How do we maintain the middle ground in a divided Hong Kong?
How do we sustain a watchful vigilance over political and social developments but at the same time avoid being drawn into partisan opinion and behaviour that must always justify one particular viewpoint at the expense of the other? How do we maintain a strong and rigorous critique in the middle ground that can resist the hostility that tries to force people to one side or another?
In his mini-handbook “On Tyranny,” Timothy Snyder draws out 20 lessons from the 20th century that help to both detects the trends and developments of political and social actions which can lead to situations of tyranny and show how to stay strong and resist the tide of opinion which would sweep us along into its mindset. Tyranny, which he describes as “the usurpation of power by a single individual or group, or the circumvention of laws by rulers for their own benefit” is a strong word, and he demonstrates it by drawing examples from history which, with the benefit of hindsight, we can clearly identify as being tyrannical.
What is helpful, however, is the drawing out of trends, movements, processes and attitudes involved in the development of these extreme positions which would not be recognised at the time as being significant or dangerous or as trends leading towards situations of tyranny.
The present unrest that has so severely affected all aspects of politics, business, economics and society in Hong Kong has seemed to reach an uneasy stalemate that many commentators suggest will remain for some time. It is characterised by an unwillingness to seek compromise and a failure on the part of both sides of the dispute to articulate a vision or plan for moving forward.
This has resulted, on the one hand, in an escalation of violence by the protesters who are silently supported by a sizeable section of the population and, on the other hand, in a refusal to make concessions by a government that is vigorously sustained by Beijing.
When Snyder talks about tyranny, it is in the context of developing authoritarianism by the state. However, many of the attitudes and trends he describes are not in themselves the exclusive domain of major state actors. The rise of Nazism in 1930’s Germany was not a sudden revolution that overturned the state, but gradual development of political and social ideals on the part of one particular political party that gained ground by the largely passive acceptance of society allowing it to become the authoritarian government which we now identify as Nazism.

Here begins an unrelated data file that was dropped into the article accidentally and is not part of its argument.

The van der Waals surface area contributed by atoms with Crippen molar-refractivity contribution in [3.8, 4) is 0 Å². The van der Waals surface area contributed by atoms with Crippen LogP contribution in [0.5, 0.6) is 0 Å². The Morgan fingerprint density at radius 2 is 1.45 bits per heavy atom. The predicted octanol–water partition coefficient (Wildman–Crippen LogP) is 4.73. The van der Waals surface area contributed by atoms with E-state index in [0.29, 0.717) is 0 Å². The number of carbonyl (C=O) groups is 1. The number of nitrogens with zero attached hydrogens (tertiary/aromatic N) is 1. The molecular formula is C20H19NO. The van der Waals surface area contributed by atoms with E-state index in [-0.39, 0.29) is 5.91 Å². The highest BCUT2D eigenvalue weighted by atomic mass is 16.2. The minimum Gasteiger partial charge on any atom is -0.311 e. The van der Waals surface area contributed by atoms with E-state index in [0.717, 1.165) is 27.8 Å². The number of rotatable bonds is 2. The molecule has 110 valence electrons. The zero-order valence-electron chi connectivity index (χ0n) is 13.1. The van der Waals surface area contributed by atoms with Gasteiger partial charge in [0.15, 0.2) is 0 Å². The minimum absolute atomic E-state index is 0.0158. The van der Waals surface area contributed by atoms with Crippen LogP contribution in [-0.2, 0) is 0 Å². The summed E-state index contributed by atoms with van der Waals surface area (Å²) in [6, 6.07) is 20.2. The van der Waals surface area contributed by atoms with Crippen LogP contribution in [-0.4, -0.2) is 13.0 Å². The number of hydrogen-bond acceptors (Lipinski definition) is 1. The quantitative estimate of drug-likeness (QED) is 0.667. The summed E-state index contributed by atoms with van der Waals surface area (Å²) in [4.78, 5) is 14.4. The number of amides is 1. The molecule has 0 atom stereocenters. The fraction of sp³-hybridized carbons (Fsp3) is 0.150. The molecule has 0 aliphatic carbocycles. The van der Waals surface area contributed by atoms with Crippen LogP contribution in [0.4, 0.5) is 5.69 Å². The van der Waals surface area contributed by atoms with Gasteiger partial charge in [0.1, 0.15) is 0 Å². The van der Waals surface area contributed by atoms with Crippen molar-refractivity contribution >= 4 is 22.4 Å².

What is interesting in Hong Kong’s context is that both the protesters and the government demonstrate attitudes and behaviour that Snyder would consider to have tyrannical tendencies. The use of force to maintain legitimacy; the labelling of businesses to publicise and coerce support; the use of catchphrase words and expressions to denigrate the opposition; the development of skewed narratives that tell only one story; the intimidation of businesses to enforce compliance; the use of the law to legitimise actions. All of these have potentially dangerous consequences if they are left unchallenged.
Snyder offers a number of suggestions for personal strategies to resist the rising trend towards tyranny such as, not “mentally signing on” for a particular political viewpoint no matter where it might lead; defending independent civil institutions; believing in truth; not being afraid to stand out from the crowd; investigating the facts before making opinions; maintaining professional ethics; and challenging the status quo, amongst others.
The problem that we have in the context of Hong Kong is that many of the high profile challenges that are being made are from partisan voices and motives that seek mainly to discredit the opposing voices and bolster their own narrative. This weakens their value as rational, unbiased assessments that can be treated with respect and credibility because they are seeking only one particular outcome and not open to compromise. The few voices of reason that would seek for a fair and just resolution are simply crushed between the two combatants, rejected as traitors by one side or the other, or simply ignored as being of no consequence to the real issues.
What is desperately needed are those who are prepared to work in the middle ground and develop a strong case for a settlement that will enable Hong Kong to come to terms with its differences and progress to a new structure that will reflect both Hongkongers aspirations and respect China’s sovereignty.
This is not about resetting the political button to some previous uneasy scenario, or about achieving peace at any cost, which ignores the damage and injustices that have already been inflicted. It’s about creating a space for reason, dialogue and reality to replace the dangerous political narratives that are presently dominating social media. It’s a difficult space in which to operate because of the hostility and political mischief that others will want to place on it. It’s a space for those who are bold enough to challenge both narratives and not be intimidated by attacks from those whose highest motivation is making political capital rather than finding a resolution.
Now that there is an apparent decrease in the number of violent confrontations on the streets, perhaps it is time for some of our civic and political leaders to be courageous and start speaking into the middle ground and develop the politics of compromise rather than the politics of conflict. Perhaps it’s time for the government to be courageous and initiate a commission of inquiry, or for the protest movement to find new ways of engaging with the government. Perhaps its time to create this space in the middle of the conflict in which reason and reasonableness can take centre stage and generate new initiatives and ideas.
Tony Read read writes mainly on issues of religion and social justice in Hong Kong